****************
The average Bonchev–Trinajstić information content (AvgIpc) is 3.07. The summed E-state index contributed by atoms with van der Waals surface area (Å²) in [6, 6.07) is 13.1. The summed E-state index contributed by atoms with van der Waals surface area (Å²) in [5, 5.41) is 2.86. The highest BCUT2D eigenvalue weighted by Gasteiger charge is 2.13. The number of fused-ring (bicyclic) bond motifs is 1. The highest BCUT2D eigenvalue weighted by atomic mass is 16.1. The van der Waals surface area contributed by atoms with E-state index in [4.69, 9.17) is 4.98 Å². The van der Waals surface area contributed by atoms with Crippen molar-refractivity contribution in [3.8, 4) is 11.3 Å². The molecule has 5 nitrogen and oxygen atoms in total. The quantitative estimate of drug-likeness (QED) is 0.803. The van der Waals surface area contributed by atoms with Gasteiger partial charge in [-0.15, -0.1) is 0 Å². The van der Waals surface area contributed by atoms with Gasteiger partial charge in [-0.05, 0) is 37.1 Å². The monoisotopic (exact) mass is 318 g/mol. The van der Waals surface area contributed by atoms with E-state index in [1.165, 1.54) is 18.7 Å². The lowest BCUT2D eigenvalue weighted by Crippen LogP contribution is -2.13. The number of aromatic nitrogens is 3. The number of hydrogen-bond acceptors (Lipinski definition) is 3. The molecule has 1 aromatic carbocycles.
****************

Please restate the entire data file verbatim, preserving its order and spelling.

The average Bonchev–Trinajstić information content (AvgIpc) is 3.07. The summed E-state index contributed by atoms with van der Waals surface area (Å²) in [6, 6.07) is 13.1. The summed E-state index contributed by atoms with van der Waals surface area (Å²) in [5, 5.41) is 2.86. The highest BCUT2D eigenvalue weighted by Gasteiger charge is 2.13. The number of fused-ring (bicyclic) bond motifs is 1. The highest BCUT2D eigenvalue weighted by atomic mass is 16.1. The van der Waals surface area contributed by atoms with E-state index in [4.69, 9.17) is 4.98 Å². The van der Waals surface area contributed by atoms with Crippen molar-refractivity contribution in [3.8, 4) is 11.3 Å². The molecule has 5 nitrogen and oxygen atoms in total. The quantitative estimate of drug-likeness (QED) is 0.803. The van der Waals surface area contributed by atoms with Gasteiger partial charge in [-0.15, -0.1) is 0 Å². The van der Waals surface area contributed by atoms with Gasteiger partial charge in [-0.05, 0) is 37.1 Å². The monoisotopic (exact) mass is 318 g/mol. The van der Waals surface area contributed by atoms with E-state index in [1.165, 1.54) is 18.7 Å². The lowest BCUT2D eigenvalue weighted by Crippen LogP contribution is -2.13. The number of aromatic nitrogens is 3. The number of hydrogen-bond acceptors (Lipinski definition) is 3. The molecule has 1 aromatic carbocycles.